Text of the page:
In 1880 the Blaenavon Iron and Coal Company Limited re-organised many of the old workings in the Forge Side area and formed the Big Pit. These included the; Coity Pit (No.3 pit) which was sunk in 1840 and became the Big Pit upcast shaft. It was 135 feet deep and nine feet in diameter. Kearsley’s Pit which was deepened from the Three-Quarter (Six-Feet) seam at a depth of 128 feet to the Old Coal (Five-Feet /Gellideg) seam at a depth of 293 feet, it was originally sunk in 1800 and was five feet in diameter.

The Nos.1 & 2 pits were sunk between 1860 and 1863 to the Three-quarter seam and were deepened in 1897 to the Five-Feet/Gellideg (Old Coal) seam. The No.1 Pit was 98 feet deep and elliptical in shape 18 feet by 13 feet while the No.2 Pit was 135 feet deep and nine feet in diameter. The No.4 pit was only 35 feet deep and five feet in diameter and was sunk around 1800.

This pit was thought to be unique in that its shafts were sunk on a fault line enabling roadways to be driven into different seams from different sides of the shafts on the same level.

The seams worked at this colliery:

  • The Two-Feet-Nine seam was found at a depth of 76 feet and had a section of 42 inches.
  • The Upper-Four-Feet seam was at a depth of 100 feet and had a section of 36 inches.
  • The Upper-Six-Feet was at a depth of 127 feet and had a section of 54 inches.
  • The Upper-Nine-Feet seam was at a depth of 196 feet and had a section of 48 inches.
  • The Lower-Nine-Feet seam was at a depth of 215 feet, and the Bute seam was at a depth of 224 feet.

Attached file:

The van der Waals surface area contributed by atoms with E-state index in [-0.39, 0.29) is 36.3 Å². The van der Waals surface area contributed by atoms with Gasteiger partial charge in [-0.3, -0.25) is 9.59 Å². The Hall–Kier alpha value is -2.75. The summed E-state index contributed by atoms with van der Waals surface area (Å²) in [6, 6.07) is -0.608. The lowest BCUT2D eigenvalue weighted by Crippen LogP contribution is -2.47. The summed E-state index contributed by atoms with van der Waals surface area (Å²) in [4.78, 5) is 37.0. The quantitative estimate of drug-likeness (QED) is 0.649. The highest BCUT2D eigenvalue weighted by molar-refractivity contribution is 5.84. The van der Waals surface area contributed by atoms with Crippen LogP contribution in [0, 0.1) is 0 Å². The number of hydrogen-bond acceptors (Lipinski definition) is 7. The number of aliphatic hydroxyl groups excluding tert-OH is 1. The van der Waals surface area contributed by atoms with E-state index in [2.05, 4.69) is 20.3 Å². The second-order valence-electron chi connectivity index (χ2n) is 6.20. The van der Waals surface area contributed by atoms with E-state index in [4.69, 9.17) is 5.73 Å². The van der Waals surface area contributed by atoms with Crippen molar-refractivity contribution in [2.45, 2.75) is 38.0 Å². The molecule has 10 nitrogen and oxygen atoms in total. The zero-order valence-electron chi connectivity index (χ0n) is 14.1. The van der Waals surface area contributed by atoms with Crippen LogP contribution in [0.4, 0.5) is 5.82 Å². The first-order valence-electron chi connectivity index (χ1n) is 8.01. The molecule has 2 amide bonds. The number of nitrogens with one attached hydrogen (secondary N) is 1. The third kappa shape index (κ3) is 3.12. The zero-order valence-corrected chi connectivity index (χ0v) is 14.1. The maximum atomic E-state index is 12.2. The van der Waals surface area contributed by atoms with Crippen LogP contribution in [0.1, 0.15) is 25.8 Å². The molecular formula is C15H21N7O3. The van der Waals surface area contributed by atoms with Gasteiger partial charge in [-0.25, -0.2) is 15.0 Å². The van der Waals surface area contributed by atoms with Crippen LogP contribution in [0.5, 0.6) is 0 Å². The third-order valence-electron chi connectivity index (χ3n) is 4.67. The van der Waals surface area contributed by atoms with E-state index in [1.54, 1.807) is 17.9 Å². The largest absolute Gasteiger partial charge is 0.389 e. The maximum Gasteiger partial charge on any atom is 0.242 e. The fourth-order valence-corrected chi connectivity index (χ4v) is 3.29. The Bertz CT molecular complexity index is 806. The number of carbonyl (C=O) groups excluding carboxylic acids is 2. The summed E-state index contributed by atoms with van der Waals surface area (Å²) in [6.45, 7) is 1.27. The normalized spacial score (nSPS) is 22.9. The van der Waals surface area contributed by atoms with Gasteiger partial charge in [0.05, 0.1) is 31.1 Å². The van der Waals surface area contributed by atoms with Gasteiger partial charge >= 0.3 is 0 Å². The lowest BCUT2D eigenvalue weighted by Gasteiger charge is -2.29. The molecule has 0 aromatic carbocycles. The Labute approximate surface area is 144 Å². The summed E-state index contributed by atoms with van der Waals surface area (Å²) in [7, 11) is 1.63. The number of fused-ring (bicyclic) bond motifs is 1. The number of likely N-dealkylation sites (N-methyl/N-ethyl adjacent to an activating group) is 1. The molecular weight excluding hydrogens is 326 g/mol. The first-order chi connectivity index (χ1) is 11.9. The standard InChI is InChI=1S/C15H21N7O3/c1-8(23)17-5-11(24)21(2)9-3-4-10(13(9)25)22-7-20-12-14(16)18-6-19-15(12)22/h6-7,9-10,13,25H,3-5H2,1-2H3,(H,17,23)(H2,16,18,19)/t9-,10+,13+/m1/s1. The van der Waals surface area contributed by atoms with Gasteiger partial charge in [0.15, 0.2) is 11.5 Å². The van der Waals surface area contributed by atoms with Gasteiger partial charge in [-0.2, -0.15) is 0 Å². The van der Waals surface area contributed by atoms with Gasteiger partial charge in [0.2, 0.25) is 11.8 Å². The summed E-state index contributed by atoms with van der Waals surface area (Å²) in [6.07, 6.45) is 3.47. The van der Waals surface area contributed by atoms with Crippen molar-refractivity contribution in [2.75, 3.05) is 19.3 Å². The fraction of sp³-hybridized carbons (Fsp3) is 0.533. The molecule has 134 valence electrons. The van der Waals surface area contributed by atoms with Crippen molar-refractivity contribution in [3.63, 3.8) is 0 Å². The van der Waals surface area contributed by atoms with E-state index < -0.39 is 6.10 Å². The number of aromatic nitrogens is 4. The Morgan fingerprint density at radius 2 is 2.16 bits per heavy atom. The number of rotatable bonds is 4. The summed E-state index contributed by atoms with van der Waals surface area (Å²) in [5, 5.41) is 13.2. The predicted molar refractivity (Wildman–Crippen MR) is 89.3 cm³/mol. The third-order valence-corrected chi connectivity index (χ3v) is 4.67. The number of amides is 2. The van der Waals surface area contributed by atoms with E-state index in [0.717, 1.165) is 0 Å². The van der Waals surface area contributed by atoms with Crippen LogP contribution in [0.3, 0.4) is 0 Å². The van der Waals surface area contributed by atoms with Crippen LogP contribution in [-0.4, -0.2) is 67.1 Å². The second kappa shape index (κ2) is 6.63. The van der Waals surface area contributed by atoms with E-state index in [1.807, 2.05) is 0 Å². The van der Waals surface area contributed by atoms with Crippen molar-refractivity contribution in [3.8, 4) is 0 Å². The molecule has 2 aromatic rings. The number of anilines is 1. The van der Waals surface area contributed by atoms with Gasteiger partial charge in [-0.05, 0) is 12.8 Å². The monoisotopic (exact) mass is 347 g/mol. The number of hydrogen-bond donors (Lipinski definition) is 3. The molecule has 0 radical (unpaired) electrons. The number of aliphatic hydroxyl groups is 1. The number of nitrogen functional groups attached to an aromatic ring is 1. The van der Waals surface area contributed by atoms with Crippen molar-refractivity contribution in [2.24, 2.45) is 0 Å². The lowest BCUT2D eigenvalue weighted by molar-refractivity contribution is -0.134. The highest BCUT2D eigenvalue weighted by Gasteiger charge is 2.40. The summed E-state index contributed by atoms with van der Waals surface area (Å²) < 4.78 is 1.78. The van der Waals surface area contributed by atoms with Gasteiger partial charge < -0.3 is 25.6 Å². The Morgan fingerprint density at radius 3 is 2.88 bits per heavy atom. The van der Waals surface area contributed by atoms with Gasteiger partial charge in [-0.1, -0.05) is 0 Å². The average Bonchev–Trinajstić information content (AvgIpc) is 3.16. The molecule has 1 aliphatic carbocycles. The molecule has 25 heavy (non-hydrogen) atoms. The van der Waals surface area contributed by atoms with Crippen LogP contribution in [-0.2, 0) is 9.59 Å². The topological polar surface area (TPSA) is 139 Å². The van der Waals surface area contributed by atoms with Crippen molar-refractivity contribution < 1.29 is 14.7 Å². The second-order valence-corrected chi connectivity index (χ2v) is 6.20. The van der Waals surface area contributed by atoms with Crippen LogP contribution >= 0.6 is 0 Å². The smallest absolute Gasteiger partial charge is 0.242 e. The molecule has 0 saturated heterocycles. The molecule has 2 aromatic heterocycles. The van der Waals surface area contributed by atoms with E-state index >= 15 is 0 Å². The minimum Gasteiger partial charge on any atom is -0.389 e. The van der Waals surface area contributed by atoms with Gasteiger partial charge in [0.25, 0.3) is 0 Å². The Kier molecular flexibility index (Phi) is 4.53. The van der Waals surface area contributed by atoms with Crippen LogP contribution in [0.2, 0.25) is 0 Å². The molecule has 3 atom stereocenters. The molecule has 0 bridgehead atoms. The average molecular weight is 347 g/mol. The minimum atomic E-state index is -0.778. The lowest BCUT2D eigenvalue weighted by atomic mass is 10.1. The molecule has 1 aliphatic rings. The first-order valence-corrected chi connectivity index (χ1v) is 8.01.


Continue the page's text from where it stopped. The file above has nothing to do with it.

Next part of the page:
• The Yard/Seven-Feet (Meadow Vein) seam at a depth of 295 feet and had a section of 42 inches.
  • The Five-Feet/Gellideg (Old Coal) seam at a depth of 30 feet and had a section of 54 inches, and the Garw seam was at a depth of 442 feet and had a section of 32 inches.

By the closure of the colliery in 1980 only the Garw seam was left to work.

In 1888 the pit was working the Three-Quarter seam, Old Coal, Horn Coal (Upper-Nine-Feet) seam and the Bottom Vein iron ore seam. The manager at that time was P. Williams.

In the 1890s there were four underground haulage engines supplied by Cornish type boilers at the surface. The one in the Old Coal seam had two 18-inch cylinders and worked a haulage plain over 1,200 yards long which dipped by 1 in 12.

In 1896 Big Pit employed 421 men underground and 107 men on the surface with the manager being still P. Williams. In 1908 the manager was C. Davies, while in 1913 the manpower was 1,145 men, with the manager being G.P. Williams.

The Twentieth Century had just begun and the World demanded more and more south Wales coal, the Bristol Channel became the busiest waterway in the world and the South Wales Coalfield was the top coal exporting area in the world. The coal industry and this area was at its peak, jobs were plentiful and people flooded into the Valley.

On the 7th of April 1913 a fire broke out near the pit bottom, three men, Arthur Tucker aged 26 years, J. Jenkins aged 43 and William Bond aged 30 years, decided to go around to the inside of the fire – they died from the fumes of the fire. Later on in that year, the 20th of October, George Henry Jenkins aged 40 years, and the head hitcher on the pit bottom went inbye to find out why the haulage signal bell was constantly ringing. He found that the signal wire had been caught under a fall, but the fall also released methane gas which ignited when it met the flame from his naked lamp and killed him.